From time to time, we may be subject to legal proceedings and claims in the ordinary course of business. For the nine months ended September 28, 2013, we were not involved in any material legal proceedings. We identify below a proceeding filed within the nine months ended September 28, 2013, which, if not resolved amicably, either (i) includes allegations that could potentially result in a material legal proceeding, or (ii) the cost to defend the allegations through trial could be material. In the future we may become a party to additional legal proceedings that may require us to spend significant resources, including proceedings designed to protect our intellectual property rights. Litigation can be expensive and disruptive to normal business operations. Moreover, the results of legal proceedings are difficult to predict, and the costs incurred in litigation can be substantial, regardless of outcome.
Customs and Trade Matters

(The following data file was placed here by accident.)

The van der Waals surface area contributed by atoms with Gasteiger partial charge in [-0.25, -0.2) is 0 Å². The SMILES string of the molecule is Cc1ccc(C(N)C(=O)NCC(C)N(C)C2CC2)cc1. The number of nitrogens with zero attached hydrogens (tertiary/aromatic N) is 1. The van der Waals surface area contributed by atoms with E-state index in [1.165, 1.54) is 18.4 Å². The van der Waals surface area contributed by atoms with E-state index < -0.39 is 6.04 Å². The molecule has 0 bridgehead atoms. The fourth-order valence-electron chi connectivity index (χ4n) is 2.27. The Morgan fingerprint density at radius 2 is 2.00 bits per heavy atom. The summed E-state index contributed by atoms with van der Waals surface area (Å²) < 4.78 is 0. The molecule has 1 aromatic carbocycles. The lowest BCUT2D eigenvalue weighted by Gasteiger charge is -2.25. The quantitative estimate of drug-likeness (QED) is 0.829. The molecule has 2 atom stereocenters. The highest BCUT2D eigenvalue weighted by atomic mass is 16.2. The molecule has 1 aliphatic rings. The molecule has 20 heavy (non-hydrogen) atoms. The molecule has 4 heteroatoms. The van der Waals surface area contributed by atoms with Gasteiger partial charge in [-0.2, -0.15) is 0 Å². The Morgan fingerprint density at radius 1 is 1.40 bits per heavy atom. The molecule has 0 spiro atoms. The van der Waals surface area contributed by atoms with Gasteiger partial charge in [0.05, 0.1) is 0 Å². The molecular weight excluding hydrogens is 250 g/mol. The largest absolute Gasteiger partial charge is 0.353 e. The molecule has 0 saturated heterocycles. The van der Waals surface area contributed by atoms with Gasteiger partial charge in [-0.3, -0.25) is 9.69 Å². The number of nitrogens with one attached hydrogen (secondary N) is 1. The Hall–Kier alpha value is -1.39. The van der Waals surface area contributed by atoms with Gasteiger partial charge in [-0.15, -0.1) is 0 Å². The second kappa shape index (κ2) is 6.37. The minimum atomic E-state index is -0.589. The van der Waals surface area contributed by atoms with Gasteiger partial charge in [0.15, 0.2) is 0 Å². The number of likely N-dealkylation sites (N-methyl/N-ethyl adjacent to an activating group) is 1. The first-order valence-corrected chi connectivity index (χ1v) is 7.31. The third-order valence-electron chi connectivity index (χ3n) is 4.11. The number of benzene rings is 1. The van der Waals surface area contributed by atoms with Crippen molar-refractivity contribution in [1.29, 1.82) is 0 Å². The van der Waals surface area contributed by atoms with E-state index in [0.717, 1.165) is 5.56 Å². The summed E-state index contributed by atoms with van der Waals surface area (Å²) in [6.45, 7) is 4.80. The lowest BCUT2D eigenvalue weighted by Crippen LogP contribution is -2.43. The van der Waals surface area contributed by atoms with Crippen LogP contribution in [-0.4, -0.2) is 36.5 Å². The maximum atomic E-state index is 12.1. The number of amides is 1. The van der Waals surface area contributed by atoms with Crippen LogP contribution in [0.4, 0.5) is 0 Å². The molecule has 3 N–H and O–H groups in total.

From time to time, we receive communications from certain jurisdictions regarding customs and indirect tax matters such as customs duties and value added taxes. For the nine months ended September 28, 2013, we did not receive any communications from jurisdictions regarding any material customs duties or indirect tax matters.
Intellectual Property Litigation
In the ordinary course of business, the Company has been, is currently, and may in the future be, involved in commercial litigation relating to intellectual property.
No provision has been made for intellectual property litigation because we believe that it is not probable that a liability had been incurred as of September 28, 2013.
In August 2013, a purported class action complaint was filed in California Superior Court naming the Company as a defendant and alleging various causes of action for unfair wage and employment practices. The identified plaintiff in the Complaint seeks to represent a class composed of “All Non-Exempt Hourly Employees . . . at [the Company’s] Main Facilities in Livermore” from August 21, 2009 to the present. Substantive legal proceedings have not yet begun in the case, and the Company lacks sufficient information to assess its exposure at this time.
Note 19 — Derivative Financial Instruments